Swine flu (swine influenza) is a respiratory disease caused by viruses (influenza viruses) that infect the respiratory tract of pigs, resulting in nasal secretions, a barking cough, decreased appetite, and listless behavior. Swine flu produces most of the same symptoms in pigs as human flu produces in people. Swine flu can last about one to two weeks in pigs that survive. Swine influenza virus was first isolated from pigs in 1930 in the U.S. and has been recognized by pork producers and veterinarians to cause infections in pigs worldwide. In a number of instances, people have developed the swine flu infection when they are closely associated with pigs (for example, farmers, pork processors), and likewise, pig populations have occasionally been infected with the human flu infection. In most instances, the cross-species infections (swine virus to man; human flu virus to pigs) have remained in local areas and have not caused national or worldwide infections in either pigs or humans. Unfortunately, this cross-species situation with influenza viruses has had the potential to change. Investigators decided the 2009 so-called "swine flu" strain, first seen in Mexico, should be termed novel H1N1 flu since it was mainly found infecting people and exhibits two main surface antigens, H1 (hemagglutinin type 1) and N1 (neuraminidase type1). The eight RNA strands from novel H1N1 flu have one strand derived from human flu strains, two from avian (bird) strains, and five from swine strains.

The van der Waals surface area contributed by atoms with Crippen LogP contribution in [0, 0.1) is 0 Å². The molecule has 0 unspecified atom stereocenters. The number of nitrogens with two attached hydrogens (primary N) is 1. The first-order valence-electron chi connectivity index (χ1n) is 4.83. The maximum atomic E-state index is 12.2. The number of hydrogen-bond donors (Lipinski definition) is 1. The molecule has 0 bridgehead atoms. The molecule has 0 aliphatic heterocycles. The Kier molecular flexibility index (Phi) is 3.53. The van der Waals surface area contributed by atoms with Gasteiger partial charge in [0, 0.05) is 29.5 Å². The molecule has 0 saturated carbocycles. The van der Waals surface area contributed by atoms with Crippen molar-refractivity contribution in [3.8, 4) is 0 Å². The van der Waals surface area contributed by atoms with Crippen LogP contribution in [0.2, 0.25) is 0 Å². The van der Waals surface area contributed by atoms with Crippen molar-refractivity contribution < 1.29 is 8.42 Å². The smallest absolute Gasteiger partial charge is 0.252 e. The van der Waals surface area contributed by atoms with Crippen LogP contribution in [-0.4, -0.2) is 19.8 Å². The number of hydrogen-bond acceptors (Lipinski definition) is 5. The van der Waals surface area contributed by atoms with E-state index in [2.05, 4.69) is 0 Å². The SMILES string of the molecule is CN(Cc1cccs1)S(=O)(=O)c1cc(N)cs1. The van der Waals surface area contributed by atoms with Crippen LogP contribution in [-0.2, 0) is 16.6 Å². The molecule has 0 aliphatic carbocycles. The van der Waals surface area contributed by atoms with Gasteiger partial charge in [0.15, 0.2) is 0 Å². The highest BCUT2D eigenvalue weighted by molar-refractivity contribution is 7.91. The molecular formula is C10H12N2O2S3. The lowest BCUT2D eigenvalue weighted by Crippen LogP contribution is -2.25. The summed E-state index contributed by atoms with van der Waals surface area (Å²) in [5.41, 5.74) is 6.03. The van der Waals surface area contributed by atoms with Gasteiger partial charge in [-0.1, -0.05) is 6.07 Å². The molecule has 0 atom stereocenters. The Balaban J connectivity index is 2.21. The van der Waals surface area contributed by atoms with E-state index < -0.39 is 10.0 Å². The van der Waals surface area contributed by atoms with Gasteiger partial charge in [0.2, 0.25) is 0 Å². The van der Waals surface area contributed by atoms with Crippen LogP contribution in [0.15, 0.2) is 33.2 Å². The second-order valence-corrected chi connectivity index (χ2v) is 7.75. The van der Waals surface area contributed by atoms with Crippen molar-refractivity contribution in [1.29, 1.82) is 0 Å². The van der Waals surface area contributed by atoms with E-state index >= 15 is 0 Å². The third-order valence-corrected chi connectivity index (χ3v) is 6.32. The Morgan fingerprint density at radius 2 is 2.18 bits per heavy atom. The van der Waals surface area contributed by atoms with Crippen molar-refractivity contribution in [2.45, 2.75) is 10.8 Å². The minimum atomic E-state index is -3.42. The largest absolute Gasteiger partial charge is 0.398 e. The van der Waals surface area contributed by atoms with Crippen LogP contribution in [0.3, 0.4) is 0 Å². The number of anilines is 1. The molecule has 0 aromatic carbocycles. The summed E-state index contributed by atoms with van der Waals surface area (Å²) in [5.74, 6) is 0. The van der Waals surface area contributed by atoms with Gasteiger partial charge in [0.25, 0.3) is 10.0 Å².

How is swine flu transmitted? Is swine flu contagious?
Swine flu is transmitted from person to person by inhalation or ingestion of droplets containing virus from people sneezing or coughing; it is not transmitted by eating cooked pork products. The newest swine flu virus that has caused swine flu is influenza A H3N2v (commonly termed H3N2v) that began as an outbreak in 2011. The "v" in the name means the virus is a variant that normally infects only pigs but has begun to infect humans. There have been small outbreaks of H1N1 since the pandemic; a recent one is in India where at least three people have died.